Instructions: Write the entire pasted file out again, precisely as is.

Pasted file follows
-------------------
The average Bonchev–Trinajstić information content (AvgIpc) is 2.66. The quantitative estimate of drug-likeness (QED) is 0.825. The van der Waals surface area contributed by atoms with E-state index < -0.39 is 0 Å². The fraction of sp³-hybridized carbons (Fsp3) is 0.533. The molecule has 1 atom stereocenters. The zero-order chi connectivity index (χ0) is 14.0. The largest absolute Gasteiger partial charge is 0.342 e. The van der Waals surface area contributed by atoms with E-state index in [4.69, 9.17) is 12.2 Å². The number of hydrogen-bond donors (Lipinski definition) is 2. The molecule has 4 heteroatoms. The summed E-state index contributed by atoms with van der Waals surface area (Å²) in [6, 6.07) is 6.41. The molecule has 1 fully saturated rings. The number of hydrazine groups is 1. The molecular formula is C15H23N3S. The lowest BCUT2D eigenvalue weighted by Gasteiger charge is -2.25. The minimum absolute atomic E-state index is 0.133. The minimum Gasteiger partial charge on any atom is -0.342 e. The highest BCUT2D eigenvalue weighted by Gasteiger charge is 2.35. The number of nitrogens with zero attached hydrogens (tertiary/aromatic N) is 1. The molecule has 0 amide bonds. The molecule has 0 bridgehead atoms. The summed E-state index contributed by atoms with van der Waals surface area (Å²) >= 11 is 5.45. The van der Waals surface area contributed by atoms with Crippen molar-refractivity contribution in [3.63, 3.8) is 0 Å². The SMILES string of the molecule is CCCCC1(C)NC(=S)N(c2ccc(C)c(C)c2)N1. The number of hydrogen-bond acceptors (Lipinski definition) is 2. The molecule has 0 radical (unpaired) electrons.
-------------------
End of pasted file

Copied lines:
The average Bonchev–Trinajstić information content (AvgIpc) is 2.66. The quantitative estimate of drug-likeness (QED) is 0.825. The van der Waals surface area contributed by atoms with E-state index < -0.39 is 0 Å². The fraction of sp³-hybridized carbons (Fsp3) is 0.533. The molecule has 1 atom stereocenters. The zero-order chi connectivity index (χ0) is 14.0. The largest absolute Gasteiger partial charge is 0.342 e. The van der Waals surface area contributed by atoms with E-state index in [4.69, 9.17) is 12.2 Å². The number of hydrogen-bond donors (Lipinski definition) is 2. The molecule has 4 heteroatoms. The summed E-state index contributed by atoms with van der Waals surface area (Å²) in [6, 6.07) is 6.41. The molecule has 1 fully saturated rings. The number of hydrazine groups is 1. The molecular formula is C15H23N3S. The lowest BCUT2D eigenvalue weighted by Gasteiger charge is -2.25. The minimum absolute atomic E-state index is 0.133. The minimum Gasteiger partial charge on any atom is -0.342 e. The highest BCUT2D eigenvalue weighted by Gasteiger charge is 2.35. The number of nitrogens with zero attached hydrogens (tertiary/aromatic N) is 1. The molecule has 0 amide bonds. The molecule has 0 bridgehead atoms. The summed E-state index contributed by atoms with van der Waals surface area (Å²) >= 11 is 5.45. The van der Waals surface area contributed by atoms with Crippen molar-refractivity contribution in [3.63, 3.8) is 0 Å². The SMILES string of the molecule is CCCCC1(C)NC(=S)N(c2ccc(C)c(C)c2)N1. The number of hydrogen-bond acceptors (Lipinski definition) is 2. The molecule has 0 radical (unpaired) electrons.